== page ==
Decarbonisation Technology - November 2023 Issue

Andalusian Green Hydrogen Valley The industry is focused on decarbonisation and the energy transition, with emission reduction targets to hit in 2030 and 2050

H 2 Business Unit Cepsa

C epsa is working to deliver its ‘Positive Motion’ pledge to decarbonise all its businesses, reduce Scope 1 and 2 emissions by 55%, reduce the carbon intensity of its products (Scope 3) by 15-20% by 2030, and achieve net zero CO₂ emissions by 2050 . We will help our industrial partners and transport customers decarbonise internationally, making us an industry leader in the energy transition. Since the 1990s, the European Union (EU) has promoted the development of renewable energies through legislative acts such as Directive 2018/2001/EU (RED II), which defines the objectives of the Union’s energy policies in the field of renewable energies and decarbonisation of various sectors (such as industry and transport). Subsequently, a range of related policies and legislative instruments have been proposed, revised, and approved. The European Green Deal, a package of initiatives to achieve net zero greenhouse gas (GHG) emissions by 2050, puts the emphasis on the adoption of renewable fuels such as hydrogen in industry and transport, with the objective of mitigating the effects of climate change. A year later, despite the tremendous impact of the COVID-19 pandemic, where the EU had to take important measures in energy matters, it launched the Hydrogen Roadmap, making hydrogen a central axis of the European decarbonisation plan. With the aim of further strengthening energy policies, the Commission published a new energy legislative package, Fit For 55, setting ambitious targets and tools to reduce GHG emissions to at least 55% below 1990 levels by 2030. The Commission also introduced national targets for renewable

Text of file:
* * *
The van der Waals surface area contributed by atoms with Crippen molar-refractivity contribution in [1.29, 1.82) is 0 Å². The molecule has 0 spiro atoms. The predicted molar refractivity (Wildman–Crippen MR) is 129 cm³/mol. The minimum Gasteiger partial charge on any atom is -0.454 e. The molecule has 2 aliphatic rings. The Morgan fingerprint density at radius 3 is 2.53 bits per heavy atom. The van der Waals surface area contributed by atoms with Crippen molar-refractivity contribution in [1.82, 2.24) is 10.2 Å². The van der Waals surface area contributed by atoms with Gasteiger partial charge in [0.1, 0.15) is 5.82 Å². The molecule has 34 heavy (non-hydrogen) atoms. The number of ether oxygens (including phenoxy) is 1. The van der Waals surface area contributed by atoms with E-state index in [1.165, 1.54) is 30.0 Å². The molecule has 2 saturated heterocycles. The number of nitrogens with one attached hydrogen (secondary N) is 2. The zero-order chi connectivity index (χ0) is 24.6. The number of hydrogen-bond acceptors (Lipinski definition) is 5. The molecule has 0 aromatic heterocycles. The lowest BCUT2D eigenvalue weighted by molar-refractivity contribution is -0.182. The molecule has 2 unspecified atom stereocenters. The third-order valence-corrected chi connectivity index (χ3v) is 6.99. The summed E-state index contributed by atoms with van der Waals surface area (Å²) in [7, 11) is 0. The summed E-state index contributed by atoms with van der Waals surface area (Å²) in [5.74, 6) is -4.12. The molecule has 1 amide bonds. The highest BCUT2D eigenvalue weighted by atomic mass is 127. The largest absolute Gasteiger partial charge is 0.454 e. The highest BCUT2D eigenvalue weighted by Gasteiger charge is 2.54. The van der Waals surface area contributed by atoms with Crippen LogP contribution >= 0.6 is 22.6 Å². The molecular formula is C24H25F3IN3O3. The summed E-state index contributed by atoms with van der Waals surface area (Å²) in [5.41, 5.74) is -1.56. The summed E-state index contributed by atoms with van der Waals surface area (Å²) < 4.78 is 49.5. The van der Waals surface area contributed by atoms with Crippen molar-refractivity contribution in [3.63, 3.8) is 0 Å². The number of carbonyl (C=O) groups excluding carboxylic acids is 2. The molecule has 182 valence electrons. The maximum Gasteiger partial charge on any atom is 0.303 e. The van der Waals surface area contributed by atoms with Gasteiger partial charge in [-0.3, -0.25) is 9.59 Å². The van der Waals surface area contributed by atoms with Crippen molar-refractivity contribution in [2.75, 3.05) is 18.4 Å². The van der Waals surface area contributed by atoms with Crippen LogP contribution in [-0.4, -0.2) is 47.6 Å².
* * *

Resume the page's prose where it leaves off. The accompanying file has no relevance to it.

energy and mandatory targets to decarbonise and diversify the transport sector, with the aim of reducing the GHG intensity of carbon fuels by using quotas for renewable fuels such as biofuels and renewable fuels of non-biological origin (RFNBO) by 2030. After Russia’s invasion of Ukraine, the EU decided to accelerate the energy transition, increasing the targets for the share of renewable energy in the EU mix, including the production of 10 million tons of domestic hydrogen, with imports of another 10 million tons by 2030, and targets for production and supply of RFNBOs in industry and transport under the RePower EU strategy. The increase in the production of renewable hydrogen in member countries represents a unique opportunity to begin the design of a European environment characterised by the security of energy supply and, in particular its application in sectors that are difficult to electrify. Since then, regulatory development at the European level has increased exponentially, resulting in a regulatory network with clear objectives in each sector, such as aviation (ReFuel Aviation), maritime (FuelEU Maritime), characterised by extraction, production, consumption, and disposal, is riddled with environmental consequences ” “ The petrochemical industry’s linear product life-cycle model,


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